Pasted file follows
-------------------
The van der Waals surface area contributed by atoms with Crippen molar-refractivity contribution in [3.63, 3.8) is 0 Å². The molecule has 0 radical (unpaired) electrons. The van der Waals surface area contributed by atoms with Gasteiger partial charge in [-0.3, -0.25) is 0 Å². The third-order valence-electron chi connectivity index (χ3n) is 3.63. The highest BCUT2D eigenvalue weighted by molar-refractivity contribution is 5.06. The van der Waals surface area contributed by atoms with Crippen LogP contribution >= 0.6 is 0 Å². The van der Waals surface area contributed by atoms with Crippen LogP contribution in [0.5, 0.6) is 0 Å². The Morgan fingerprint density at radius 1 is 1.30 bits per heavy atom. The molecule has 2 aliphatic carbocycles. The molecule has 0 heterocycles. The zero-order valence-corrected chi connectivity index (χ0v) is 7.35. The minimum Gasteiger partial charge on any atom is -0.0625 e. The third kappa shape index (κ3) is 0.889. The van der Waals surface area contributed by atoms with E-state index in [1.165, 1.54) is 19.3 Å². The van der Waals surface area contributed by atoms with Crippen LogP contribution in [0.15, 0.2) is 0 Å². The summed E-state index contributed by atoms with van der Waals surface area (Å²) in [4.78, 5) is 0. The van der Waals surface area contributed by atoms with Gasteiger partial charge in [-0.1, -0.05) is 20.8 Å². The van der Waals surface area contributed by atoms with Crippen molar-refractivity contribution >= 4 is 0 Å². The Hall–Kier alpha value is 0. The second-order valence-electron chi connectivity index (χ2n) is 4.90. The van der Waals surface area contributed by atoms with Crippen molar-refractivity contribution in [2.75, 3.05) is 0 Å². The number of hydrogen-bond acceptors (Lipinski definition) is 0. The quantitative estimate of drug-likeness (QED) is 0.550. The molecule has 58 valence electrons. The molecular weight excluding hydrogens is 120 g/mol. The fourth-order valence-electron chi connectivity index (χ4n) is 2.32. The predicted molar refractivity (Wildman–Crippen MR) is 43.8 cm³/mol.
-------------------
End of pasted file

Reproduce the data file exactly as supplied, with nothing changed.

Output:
The van der Waals surface area contributed by atoms with Crippen molar-refractivity contribution in [3.63, 3.8) is 0 Å². The molecule has 0 radical (unpaired) electrons. The van der Waals surface area contributed by atoms with Gasteiger partial charge in [-0.3, -0.25) is 0 Å². The third-order valence-electron chi connectivity index (χ3n) is 3.63. The highest BCUT2D eigenvalue weighted by molar-refractivity contribution is 5.06. The van der Waals surface area contributed by atoms with Crippen LogP contribution >= 0.6 is 0 Å². The van der Waals surface area contributed by atoms with Crippen LogP contribution in [0.5, 0.6) is 0 Å². The Morgan fingerprint density at radius 1 is 1.30 bits per heavy atom. The molecule has 2 aliphatic carbocycles. The molecule has 0 heterocycles. The zero-order valence-corrected chi connectivity index (χ0v) is 7.35. The minimum Gasteiger partial charge on any atom is -0.0625 e. The third kappa shape index (κ3) is 0.889. The van der Waals surface area contributed by atoms with E-state index in [1.165, 1.54) is 19.3 Å². The van der Waals surface area contributed by atoms with Crippen LogP contribution in [0.15, 0.2) is 0 Å². The summed E-state index contributed by atoms with van der Waals surface area (Å²) in [4.78, 5) is 0. The van der Waals surface area contributed by atoms with Gasteiger partial charge in [-0.1, -0.05) is 20.8 Å². The van der Waals surface area contributed by atoms with Crippen molar-refractivity contribution >= 4 is 0 Å². The Hall–Kier alpha value is 0. The second-order valence-electron chi connectivity index (χ2n) is 4.90. The van der Waals surface area contributed by atoms with Crippen molar-refractivity contribution in [2.75, 3.05) is 0 Å². The number of hydrogen-bond acceptors (Lipinski definition) is 0. The quantitative estimate of drug-likeness (QED) is 0.550. The molecule has 58 valence electrons. The molecular weight excluding hydrogens is 120 g/mol. The fourth-order valence-electron chi connectivity index (χ4n) is 2.32. The predicted molar refractivity (Wildman–Crippen MR) is 43.8 cm³/mol.